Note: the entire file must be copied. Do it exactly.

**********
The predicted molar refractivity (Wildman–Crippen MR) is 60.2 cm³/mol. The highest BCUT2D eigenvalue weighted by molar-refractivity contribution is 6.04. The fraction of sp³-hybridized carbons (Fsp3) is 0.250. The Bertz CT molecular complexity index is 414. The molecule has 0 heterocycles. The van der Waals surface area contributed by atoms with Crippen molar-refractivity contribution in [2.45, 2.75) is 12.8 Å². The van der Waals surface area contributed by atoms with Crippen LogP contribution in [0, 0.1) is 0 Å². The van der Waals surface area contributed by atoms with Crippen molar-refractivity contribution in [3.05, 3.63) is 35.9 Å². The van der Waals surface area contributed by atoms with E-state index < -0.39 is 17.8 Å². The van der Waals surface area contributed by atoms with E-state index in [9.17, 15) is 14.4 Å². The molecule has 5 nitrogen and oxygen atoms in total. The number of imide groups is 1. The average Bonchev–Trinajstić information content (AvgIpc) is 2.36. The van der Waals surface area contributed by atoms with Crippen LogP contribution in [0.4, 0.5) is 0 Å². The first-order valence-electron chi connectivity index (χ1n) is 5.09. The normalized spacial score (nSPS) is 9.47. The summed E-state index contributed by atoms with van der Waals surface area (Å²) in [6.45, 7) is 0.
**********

The predicted molar refractivity (Wildman–Crippen MR) is 60.2 cm³/mol. The highest BCUT2D eigenvalue weighted by molar-refractivity contribution is 6.04. The fraction of sp³-hybridized carbons (Fsp3) is 0.250. The Bertz CT molecular complexity index is 414. The molecule has 0 heterocycles. The van der Waals surface area contributed by atoms with Crippen molar-refractivity contribution in [2.45, 2.75) is 12.8 Å². The van der Waals surface area contributed by atoms with Crippen LogP contribution in [0, 0.1) is 0 Å². The van der Waals surface area contributed by atoms with Crippen molar-refractivity contribution in [3.05, 3.63) is 35.9 Å². The van der Waals surface area contributed by atoms with E-state index < -0.39 is 17.8 Å². The van der Waals surface area contributed by atoms with E-state index in [9.17, 15) is 14.4 Å². The molecule has 5 nitrogen and oxygen atoms in total. The number of imide groups is 1. The average Bonchev–Trinajstić information content (AvgIpc) is 2.36. The van der Waals surface area contributed by atoms with Crippen LogP contribution in [0.4, 0.5) is 0 Å². The first-order valence-electron chi connectivity index (χ1n) is 5.09. The normalized spacial score (nSPS) is 9.47. The summed E-state index contributed by atoms with van der Waals surface area (Å²) in [6.45, 7) is 0.